Louisiana Governor Signs Package of Property Insurance Reform Bills

By | May 8, 2024

Louisiana governor Jeff Landry signed a package of insurance reform bills Tuesday aimed at encouraging insurers to write more business in the state’s property market.

The legislation, endorsed by Louisiana Insurance Commissioner Tim Temple, will give property insurers more flexibility over policy cancellations, replace a prior approval rating method for a a file-and-use system, and establish a tighter process for insurers to initiate loss adjustments.

“Louisiana is not healthy and it’s certainly not competitive,” Temple said at a news conference. “These bills were all designed to restore confidence back in the Louisiana marketplace.”

The most controversial of the bills passed by lawmakers this session is House Bill 611, which repeals a law unique to Louisiana that prevents carriers from canceling, nonrenewing or raising deductibles on policies that have been in effect for more than three years, except under certain condition. Louisiana is the only state in the U.S. with such a law.

House Bill 611, authored by Rep. Gabe Firment, removes the three-year rule for new policies and allows insurers to nonrenew up to 5% of their three-year policies each year.

Temple has said that repealing the three-year-rule is a necessary step in attracting insurers back to the state.

“Some of these bills aren’t popular but they bring Louisiana back into the mainstream,” Temple said on Tuesday. Temple said that a greater availability of insurers will ultimately bring more affordability to Louisiana.

Senate Bill 295, authored by Sen. Heather Cloud, increases speed-to-market for insurance products and rate changes by updating the Louisiana Department of Insurance’s rate and form filing approval process from a prior approval method to a file-and-use system. Insurers will be able to immediately start selling policies as long as they meet current benchmarks.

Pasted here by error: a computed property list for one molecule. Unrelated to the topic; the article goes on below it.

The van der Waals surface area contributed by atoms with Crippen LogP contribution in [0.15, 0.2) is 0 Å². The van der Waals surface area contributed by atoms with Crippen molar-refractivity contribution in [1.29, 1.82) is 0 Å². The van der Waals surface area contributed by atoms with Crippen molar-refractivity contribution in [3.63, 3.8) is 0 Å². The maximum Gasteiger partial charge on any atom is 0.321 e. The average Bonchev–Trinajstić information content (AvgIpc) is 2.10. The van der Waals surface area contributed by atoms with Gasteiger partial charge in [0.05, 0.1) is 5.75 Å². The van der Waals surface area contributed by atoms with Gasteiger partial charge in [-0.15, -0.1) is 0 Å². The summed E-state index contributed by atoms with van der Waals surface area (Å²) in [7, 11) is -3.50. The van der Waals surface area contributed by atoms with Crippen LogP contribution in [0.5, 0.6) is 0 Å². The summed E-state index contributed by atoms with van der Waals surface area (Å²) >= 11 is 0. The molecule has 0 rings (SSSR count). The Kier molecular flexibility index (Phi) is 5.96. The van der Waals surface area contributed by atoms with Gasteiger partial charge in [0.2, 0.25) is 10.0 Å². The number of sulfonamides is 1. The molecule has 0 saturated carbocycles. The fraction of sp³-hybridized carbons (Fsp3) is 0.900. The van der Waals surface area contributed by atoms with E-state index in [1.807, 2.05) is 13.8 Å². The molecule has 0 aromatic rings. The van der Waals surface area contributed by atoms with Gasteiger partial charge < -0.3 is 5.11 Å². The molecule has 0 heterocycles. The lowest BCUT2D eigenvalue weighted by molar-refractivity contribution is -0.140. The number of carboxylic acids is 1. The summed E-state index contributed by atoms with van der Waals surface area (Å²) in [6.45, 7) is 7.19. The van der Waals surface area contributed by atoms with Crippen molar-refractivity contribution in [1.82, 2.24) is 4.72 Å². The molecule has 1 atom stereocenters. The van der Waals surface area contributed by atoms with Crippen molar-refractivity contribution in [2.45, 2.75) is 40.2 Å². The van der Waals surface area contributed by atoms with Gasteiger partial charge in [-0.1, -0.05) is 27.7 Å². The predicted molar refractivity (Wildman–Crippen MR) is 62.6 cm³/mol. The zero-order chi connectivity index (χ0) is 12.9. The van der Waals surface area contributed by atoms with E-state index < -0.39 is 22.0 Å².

Senate Bill 323 establishes that insurers will have 14 days to initiate loss adjustments for non-catastrophic claims and 30 days for post-catastrophe. The bill, authored by Senate Insurance Committee Chairman Kirk Talbot, creates a cure period to give parties more time to resolve disputes before turning to litigation.

Talbot said the legislation will make the claims process “very streamlined” for the consumer.

The final bill of the package, House Bill 120, authored by Rep. Matthew Willard, extends the Louisiana Fortify Homes Program, which offers grants of up to $10,000 to homeowners to retrofit their roofs to the Fortified standard set by the Insurance Institute for Business & Home Safety.

The Louisiana Fortify Homes Program was introduced in 2023 under former commissioner Jim Donelon. State lawmakers allocated $30 million of funding for the first year of the program. Legislators still need to secure funding for the next round of grants.

Topics Louisiana Property

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